What is UPS Maintenance?
No UPS = No Protection.
Clients purchase UPS systems because there is a requirement to protect the essential supplies during a power failure or brownout.
After purchase, little consideration is given to maintenance over the subsequent years.
The idea of plug and play conceals the fact that uninterruptible power supplies are highly technical equipment, consisting of thousands of sensitive components.
The new uninterruptible power supply system will always come with a manufacturer’s warranty. Offering protection in the event of failure during the first year.
Although the manufacturer agrees to guarantee his equipment against failure. Repairs will take place during normal working hours. Certainly no earlier than the next day. On the other hand several days later dependent of the availability of engineers and parts.
(Note: load unprotected during this time.)
A UPS maintenance contract will offer peace of mind to the client, not only will the contract offer an agreed response time for an engineer to attend site, by the same token will ensure that the UPS is inspected and results regularly recorded. Servicing to be arranged during a convenient time. Tailored to suit the client’s operating requirements, together with emergency 24-7 call out.
Failure of parts
The UPS system has a number of components which have a finite operating life. The ones that immediately spring to mind are:
- DC and AC capacitors.
A failure of any of these components severely limit (and generally eliminates) the Uninterruptible Power Supply’s capacity to protect the essential load.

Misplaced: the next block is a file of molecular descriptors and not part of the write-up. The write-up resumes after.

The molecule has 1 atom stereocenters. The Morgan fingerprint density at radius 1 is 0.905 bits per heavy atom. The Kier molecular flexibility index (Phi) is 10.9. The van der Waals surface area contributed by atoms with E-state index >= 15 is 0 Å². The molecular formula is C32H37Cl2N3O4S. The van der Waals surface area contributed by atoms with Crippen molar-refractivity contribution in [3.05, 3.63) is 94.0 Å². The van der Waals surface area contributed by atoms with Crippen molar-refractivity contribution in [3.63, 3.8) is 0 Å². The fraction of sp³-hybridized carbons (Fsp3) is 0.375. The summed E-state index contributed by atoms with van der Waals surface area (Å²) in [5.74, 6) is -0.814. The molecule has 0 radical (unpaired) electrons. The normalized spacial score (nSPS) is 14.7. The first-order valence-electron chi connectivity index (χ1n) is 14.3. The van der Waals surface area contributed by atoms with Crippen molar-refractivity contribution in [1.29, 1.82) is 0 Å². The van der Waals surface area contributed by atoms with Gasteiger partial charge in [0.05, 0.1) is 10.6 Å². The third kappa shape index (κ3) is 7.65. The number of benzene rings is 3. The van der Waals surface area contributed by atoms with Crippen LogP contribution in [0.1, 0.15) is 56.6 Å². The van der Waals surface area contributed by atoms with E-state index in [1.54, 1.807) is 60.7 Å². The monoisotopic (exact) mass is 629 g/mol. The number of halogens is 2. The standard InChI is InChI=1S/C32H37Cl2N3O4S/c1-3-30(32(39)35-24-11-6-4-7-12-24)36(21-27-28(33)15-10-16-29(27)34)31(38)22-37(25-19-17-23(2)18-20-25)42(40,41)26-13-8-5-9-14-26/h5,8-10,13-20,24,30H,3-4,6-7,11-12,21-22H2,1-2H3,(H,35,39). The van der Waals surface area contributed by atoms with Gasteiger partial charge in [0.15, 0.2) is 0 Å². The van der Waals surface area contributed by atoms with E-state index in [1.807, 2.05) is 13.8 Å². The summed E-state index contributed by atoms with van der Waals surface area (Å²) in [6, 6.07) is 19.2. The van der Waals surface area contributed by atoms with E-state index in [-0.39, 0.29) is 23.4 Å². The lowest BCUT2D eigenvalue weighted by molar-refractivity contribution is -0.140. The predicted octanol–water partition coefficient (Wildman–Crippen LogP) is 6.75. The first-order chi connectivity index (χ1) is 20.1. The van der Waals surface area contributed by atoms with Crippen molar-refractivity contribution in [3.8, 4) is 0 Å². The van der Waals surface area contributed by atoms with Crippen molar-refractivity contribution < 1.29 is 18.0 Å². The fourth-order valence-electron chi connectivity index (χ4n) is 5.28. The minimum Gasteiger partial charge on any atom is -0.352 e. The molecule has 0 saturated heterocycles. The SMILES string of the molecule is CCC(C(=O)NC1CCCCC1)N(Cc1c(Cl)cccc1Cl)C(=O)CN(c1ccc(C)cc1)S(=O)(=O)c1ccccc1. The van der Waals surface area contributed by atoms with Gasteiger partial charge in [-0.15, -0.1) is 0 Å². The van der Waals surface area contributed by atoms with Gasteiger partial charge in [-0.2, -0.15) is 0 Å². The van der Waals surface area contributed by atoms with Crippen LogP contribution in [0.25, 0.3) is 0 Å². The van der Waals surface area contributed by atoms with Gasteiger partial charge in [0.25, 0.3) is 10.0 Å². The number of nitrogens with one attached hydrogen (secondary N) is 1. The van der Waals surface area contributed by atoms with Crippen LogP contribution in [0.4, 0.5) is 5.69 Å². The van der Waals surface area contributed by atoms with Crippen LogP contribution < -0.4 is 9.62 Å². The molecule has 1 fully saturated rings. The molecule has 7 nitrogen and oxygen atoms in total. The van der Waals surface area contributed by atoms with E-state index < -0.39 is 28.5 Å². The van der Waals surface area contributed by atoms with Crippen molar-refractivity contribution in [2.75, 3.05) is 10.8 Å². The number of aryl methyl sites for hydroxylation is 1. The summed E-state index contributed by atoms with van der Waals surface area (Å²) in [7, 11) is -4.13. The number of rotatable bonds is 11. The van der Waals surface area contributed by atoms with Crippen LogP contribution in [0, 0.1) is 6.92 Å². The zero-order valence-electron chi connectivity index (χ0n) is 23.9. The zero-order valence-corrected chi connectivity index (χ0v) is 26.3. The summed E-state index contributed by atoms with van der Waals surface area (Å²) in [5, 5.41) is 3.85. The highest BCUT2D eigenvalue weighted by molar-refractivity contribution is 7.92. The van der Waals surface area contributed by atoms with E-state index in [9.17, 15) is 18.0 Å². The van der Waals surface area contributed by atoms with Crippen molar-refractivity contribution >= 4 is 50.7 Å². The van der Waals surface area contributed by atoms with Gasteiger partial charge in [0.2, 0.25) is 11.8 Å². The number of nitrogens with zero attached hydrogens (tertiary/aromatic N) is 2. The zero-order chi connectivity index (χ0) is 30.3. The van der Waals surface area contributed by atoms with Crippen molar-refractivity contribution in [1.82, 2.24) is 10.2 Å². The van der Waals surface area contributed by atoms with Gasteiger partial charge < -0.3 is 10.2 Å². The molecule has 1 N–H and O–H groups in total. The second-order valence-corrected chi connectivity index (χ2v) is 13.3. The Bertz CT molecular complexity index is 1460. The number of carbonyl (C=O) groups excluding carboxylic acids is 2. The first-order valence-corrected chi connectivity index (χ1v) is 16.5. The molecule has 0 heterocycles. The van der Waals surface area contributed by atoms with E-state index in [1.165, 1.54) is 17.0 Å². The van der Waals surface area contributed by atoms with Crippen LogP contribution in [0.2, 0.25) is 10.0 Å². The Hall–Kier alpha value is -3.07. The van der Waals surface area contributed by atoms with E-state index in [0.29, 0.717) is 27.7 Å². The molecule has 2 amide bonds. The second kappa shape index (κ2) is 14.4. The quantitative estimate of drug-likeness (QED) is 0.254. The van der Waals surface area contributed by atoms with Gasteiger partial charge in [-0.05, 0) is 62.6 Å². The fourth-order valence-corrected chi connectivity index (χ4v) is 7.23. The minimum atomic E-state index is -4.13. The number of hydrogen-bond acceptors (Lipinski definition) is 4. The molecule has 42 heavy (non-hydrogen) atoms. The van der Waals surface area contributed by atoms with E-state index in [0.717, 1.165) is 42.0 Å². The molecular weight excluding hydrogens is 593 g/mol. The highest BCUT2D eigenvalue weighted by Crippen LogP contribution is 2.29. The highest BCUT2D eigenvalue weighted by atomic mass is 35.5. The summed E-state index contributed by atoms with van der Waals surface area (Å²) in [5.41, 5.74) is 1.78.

Regular maintenance will monitor these components, highlighting any potential failures. Above all in time to take action to replace them, maintaining the integrity of the system.
A typical instance on a non-maintained Power Protection system,
possibly if during a utility mains failure, the batteries failed to support the essential load for the expected time. The client would require immediate replacement of his batteries to regain his perceived autonomy; the unanswered question would be ‘why did the batteries fail so early in their operational life?’
Without regularly maintaining and thermal monitoring the UPS and Batteries, one or all the DC capacitors may have prematurely aged the batteries causing a severe reduction in their capacity to support load.
Regular UPS maintenance visits would have identified this problem earlier. Changing the offending components could avoid undue expense.
Of course, if a UPS system is present, the next step is to ask yourself:
- What if it fails?
- Do I have a generator standby power system?
- If there isn’t a standby diesel generator, is that due to lack of space?
- Or assumed cost?
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Before your Critical Systems are tested by power failure.
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